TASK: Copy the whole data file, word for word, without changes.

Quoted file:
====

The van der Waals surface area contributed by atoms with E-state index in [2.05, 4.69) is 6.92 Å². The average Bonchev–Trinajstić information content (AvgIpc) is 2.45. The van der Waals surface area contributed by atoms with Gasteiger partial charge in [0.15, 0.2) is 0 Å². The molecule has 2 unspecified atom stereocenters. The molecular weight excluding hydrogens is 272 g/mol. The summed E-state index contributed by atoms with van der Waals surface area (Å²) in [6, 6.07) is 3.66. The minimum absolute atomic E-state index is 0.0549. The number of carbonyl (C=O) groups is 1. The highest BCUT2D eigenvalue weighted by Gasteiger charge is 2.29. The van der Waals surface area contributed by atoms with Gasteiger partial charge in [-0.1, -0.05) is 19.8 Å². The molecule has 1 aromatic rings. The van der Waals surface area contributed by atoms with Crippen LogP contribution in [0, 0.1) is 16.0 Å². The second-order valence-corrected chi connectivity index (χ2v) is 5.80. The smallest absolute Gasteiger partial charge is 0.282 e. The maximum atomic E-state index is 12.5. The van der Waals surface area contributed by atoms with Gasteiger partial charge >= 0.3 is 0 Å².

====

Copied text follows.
The van der Waals surface area contributed by atoms with E-state index in [2.05, 4.69) is 6.92 Å². The average Bonchev–Trinajstić information content (AvgIpc) is 2.45. The van der Waals surface area contributed by atoms with Gasteiger partial charge in [0.15, 0.2) is 0 Å². The molecule has 2 unspecified atom stereocenters. The molecular weight excluding hydrogens is 272 g/mol. The summed E-state index contributed by atoms with van der Waals surface area (Å²) in [6, 6.07) is 3.66. The minimum absolute atomic E-state index is 0.0549. The number of carbonyl (C=O) groups is 1. The highest BCUT2D eigenvalue weighted by Gasteiger charge is 2.29. The van der Waals surface area contributed by atoms with Gasteiger partial charge in [-0.1, -0.05) is 19.8 Å². The molecule has 1 aromatic rings. The van der Waals surface area contributed by atoms with Crippen LogP contribution in [0, 0.1) is 16.0 Å². The second-order valence-corrected chi connectivity index (χ2v) is 5.80. The smallest absolute Gasteiger partial charge is 0.282 e. The maximum atomic E-state index is 12.5. The van der Waals surface area contributed by atoms with Gasteiger partial charge >= 0.3 is 0 Å².